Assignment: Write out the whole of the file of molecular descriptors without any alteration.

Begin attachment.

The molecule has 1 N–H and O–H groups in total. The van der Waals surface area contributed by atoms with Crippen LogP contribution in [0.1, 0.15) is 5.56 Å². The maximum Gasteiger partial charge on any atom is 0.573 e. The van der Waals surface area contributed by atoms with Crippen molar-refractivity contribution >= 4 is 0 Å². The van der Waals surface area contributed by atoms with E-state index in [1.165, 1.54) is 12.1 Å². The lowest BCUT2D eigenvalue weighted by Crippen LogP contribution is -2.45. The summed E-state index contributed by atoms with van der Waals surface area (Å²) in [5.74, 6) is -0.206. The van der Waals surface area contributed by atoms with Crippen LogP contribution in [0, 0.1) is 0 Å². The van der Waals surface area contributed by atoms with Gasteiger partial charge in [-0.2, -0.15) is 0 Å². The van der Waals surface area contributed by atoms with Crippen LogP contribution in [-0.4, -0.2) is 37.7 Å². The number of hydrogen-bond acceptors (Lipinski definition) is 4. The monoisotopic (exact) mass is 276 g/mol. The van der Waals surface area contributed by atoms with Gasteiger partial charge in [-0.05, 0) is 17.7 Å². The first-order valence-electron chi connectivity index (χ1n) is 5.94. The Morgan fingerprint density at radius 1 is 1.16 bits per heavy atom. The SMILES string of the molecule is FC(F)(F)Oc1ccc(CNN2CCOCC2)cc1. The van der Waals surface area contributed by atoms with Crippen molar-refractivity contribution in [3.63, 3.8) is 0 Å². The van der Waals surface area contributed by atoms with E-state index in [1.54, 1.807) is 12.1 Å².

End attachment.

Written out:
The molecule has 1 N–H and O–H groups in total. The van der Waals surface area contributed by atoms with Crippen LogP contribution in [0.1, 0.15) is 5.56 Å². The maximum Gasteiger partial charge on any atom is 0.573 e. The van der Waals surface area contributed by atoms with Crippen molar-refractivity contribution >= 4 is 0 Å². The van der Waals surface area contributed by atoms with E-state index in [1.165, 1.54) is 12.1 Å². The lowest BCUT2D eigenvalue weighted by Crippen LogP contribution is -2.45. The summed E-state index contributed by atoms with van der Waals surface area (Å²) in [5.74, 6) is -0.206. The van der Waals surface area contributed by atoms with Crippen LogP contribution in [0, 0.1) is 0 Å². The van der Waals surface area contributed by atoms with Gasteiger partial charge in [-0.2, -0.15) is 0 Å². The van der Waals surface area contributed by atoms with Crippen LogP contribution in [-0.4, -0.2) is 37.7 Å². The number of hydrogen-bond acceptors (Lipinski definition) is 4. The monoisotopic (exact) mass is 276 g/mol. The van der Waals surface area contributed by atoms with Gasteiger partial charge in [-0.05, 0) is 17.7 Å². The first-order valence-electron chi connectivity index (χ1n) is 5.94. The Morgan fingerprint density at radius 1 is 1.16 bits per heavy atom. The SMILES string of the molecule is FC(F)(F)Oc1ccc(CNN2CCOCC2)cc1. The van der Waals surface area contributed by atoms with Crippen molar-refractivity contribution in [3.63, 3.8) is 0 Å². The van der Waals surface area contributed by atoms with E-state index in [1.54, 1.807) is 12.1 Å².